The government website for the General Land Office Records has been revamped, and so some of the explicit navigation guidelines here are no longer correct. I will rewrite this to cover the new step-by-steps when I can get the time. In the meantime, be aware that, although the principles and processes on some of the more complex techniques are still correct, the site navigation is different.
One big thing -- The "visitor center" no longer exists in a user-friendly way. The Reference center is more complicated for general users to navigate. The two charts that will help you to understand this system and navigate records, the layout of townships and the breakdown of land sections within townships are now on a single page (with other extraneous charts that can be ignored) at: 
The free government site, http://www.glorecords.blm.gov has records from original land purchases for all states that were surveyed by the township and range system. This includes all states except for the original thirteen colonies and those states that were originally part of those claimed lands, such as Kentucky and Tennessee, and it does not include Texas.
The 'visitor center' on the main page is very helpful, and can teach you a great deal about the how to understand land surveys and land records. You'll want to explore the visitor center in detail.
Even though only the original purchaser of the government land shows up in the database, and even though it does not cover the earliest eastern states or Texas, this website is an wonderful resource for genealogists.
The most common use of this site is to 'Search Land Patents' by name or surname in a particular state, which brings up a list of purchasers, counties and dates. You can then click on the name and get the specific land description and also print or save a copy of the original document. The help this can give is terrific!
The Next Step - Finding More Relatives
This technique has helped me find in-laws, step-brothers, maternal cousins, will witnesses, old neighbors from earlier locations, that I did not even know were in the area. These would not have been easily found by the surname search.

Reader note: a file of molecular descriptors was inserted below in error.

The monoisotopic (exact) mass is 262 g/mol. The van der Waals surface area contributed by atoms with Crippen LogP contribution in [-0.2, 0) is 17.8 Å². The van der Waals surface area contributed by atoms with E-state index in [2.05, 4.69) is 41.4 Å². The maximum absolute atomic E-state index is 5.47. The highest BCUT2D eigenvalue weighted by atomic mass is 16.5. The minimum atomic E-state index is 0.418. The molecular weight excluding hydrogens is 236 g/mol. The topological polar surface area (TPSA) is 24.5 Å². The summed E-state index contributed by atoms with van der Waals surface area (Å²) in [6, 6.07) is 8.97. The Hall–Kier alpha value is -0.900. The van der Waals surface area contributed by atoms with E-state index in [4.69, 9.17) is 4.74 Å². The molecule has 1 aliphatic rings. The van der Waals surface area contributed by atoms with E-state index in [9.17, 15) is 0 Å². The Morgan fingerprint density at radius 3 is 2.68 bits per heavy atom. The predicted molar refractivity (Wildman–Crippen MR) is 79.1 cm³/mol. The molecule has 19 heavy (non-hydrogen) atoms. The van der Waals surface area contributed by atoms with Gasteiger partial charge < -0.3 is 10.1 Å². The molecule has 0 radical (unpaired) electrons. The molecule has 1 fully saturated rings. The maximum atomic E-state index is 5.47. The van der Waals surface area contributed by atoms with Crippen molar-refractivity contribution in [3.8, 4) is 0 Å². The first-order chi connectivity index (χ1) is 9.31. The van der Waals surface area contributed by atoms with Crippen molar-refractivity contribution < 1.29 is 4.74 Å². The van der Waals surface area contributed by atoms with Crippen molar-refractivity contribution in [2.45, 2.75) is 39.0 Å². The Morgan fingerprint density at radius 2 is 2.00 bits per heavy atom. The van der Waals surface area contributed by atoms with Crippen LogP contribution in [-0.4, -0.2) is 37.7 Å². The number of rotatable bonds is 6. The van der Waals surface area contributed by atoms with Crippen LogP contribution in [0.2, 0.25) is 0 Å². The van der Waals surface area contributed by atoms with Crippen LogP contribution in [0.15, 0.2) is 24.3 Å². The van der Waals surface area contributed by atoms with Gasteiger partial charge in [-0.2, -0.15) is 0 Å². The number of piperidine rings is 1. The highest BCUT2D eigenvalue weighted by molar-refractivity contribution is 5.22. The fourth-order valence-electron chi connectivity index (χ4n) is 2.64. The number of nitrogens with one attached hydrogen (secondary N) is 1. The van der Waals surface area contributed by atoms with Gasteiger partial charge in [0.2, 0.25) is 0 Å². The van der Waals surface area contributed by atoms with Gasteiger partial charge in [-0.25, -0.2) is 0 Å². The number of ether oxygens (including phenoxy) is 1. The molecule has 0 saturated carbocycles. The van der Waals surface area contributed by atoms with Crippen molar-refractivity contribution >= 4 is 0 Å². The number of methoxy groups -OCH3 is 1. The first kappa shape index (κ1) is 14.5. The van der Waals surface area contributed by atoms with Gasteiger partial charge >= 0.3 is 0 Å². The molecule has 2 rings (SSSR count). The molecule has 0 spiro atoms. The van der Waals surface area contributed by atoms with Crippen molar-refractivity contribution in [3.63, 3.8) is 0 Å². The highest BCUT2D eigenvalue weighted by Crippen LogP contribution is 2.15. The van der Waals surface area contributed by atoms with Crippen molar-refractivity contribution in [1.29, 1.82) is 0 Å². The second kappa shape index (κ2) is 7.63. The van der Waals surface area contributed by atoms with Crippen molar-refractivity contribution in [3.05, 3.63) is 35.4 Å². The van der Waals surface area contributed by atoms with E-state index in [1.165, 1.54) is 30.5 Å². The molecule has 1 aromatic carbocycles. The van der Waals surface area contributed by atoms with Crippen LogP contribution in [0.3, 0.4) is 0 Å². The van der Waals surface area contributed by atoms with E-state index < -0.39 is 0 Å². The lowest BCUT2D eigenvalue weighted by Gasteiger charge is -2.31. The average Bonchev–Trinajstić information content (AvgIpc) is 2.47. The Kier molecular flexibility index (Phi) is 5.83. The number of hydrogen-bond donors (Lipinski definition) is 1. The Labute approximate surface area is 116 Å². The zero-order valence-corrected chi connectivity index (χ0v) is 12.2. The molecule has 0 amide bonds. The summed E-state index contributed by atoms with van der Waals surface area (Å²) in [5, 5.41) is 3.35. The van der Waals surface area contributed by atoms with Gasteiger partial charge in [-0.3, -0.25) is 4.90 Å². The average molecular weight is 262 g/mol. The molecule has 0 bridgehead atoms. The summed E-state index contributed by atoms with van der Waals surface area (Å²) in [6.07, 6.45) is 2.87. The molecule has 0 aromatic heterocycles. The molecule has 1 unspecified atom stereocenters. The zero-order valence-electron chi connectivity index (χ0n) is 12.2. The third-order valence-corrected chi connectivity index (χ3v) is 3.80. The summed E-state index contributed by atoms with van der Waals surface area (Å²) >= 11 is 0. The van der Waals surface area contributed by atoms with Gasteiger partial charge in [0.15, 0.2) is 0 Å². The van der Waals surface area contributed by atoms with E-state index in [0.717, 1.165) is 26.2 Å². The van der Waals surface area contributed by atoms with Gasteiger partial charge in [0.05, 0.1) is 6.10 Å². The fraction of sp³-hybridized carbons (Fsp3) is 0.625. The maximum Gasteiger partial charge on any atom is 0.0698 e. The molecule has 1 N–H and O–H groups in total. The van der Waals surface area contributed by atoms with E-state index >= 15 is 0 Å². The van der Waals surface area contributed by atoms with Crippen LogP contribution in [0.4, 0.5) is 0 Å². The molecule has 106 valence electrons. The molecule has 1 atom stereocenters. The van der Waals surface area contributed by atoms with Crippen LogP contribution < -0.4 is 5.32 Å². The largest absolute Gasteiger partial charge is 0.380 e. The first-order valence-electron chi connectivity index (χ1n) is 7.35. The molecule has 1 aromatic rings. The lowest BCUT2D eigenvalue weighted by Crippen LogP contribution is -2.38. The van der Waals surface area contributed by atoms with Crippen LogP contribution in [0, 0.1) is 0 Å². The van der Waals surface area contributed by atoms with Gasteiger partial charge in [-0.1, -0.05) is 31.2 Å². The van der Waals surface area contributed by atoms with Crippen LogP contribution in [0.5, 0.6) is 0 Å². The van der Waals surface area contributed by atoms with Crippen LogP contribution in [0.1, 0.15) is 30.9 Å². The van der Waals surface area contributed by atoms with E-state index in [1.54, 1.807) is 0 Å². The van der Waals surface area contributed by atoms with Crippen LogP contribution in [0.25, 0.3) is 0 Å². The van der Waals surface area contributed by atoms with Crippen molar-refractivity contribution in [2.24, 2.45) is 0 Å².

The technique sounds trickier than it is. It's actually quick and easy. You just need to understand how things were numbered, and the 'visitor center' at the site has nice clear help with this under 'rectangular survey system'. Be sure to print out the "diagram of a theoretical township". It really helps to have this close at hand. The sections are numbered in an odd way, but this diagram gives you not only the numbering pattern within the township but also the section numbers at the edges for adjoining townships.
Once you find a person of interest in the basic name search, and have clicked on their name, be sure to also hit the 'legal land description' tab. Jot down at least the section, township, range, and meridian. Then go back to the beginning search page where you had put in the surname. Hit the "standard" search tab.
Leave the 'names' section blank, and scroll down to the 'land description' section. Put in the section #, township # and direction, and range. Select the meridian from the drop-down list. Hit search. This will provide a list of names of others with land in that section.
Then treat your person's section as a centerpoint, and get the lists of the folks in the surrounding sections. This is where the print-out of the 'theoretical township' is really helpful. If your person's section is on a township border, get the adjoining sections in the township next door. For instance, if your person is in section 19 of the township 13N 17W, this section is on the western border of his township. His neighboring sections would be 18, 17, 20, 29 and 30 in that township. And also 13, 24 and 25 in township 13N *18* W. Sounds complicated, but your township print-out will make it easy.
And the website works smoothly. When you get your list and hit the back button, your search info is not wiped. All you have to do is change 19 to 18 and hit search, etc.
And If You Want To Go Farther...
If you want to, you can literally recreate the original plat map, with the names of purchasers, just using the land descriptions in these records. Here is where you get into the 'aliquot parts' on the land description, the odd looking things like N1\2SW or SESE. Again, the information on how these worked is available at the website's 'visitor center'. This process is a bit more complicated, but can be worth the work if you have a lot of relatives and connections in a particular part of a county.
Plat Images and Field Notes at GLO
GLO has been uploading images of the original survey plats and surveyor's field notes, available from the main page under the 'Search Surveys' tab. You can see the original drawings of a particular township, which is fascinating. Image browsing options are at the bottom of the image. Some states are not yet uploaded, but hopefully will be soon.
These plats do NOT contain any names of purchasers. But once you know where in the township your people were, you can see part of their landscape. Rivers, creeks, ridges, marshes, hills and so on. This can give you a better feel for what the land was like when it was first settled.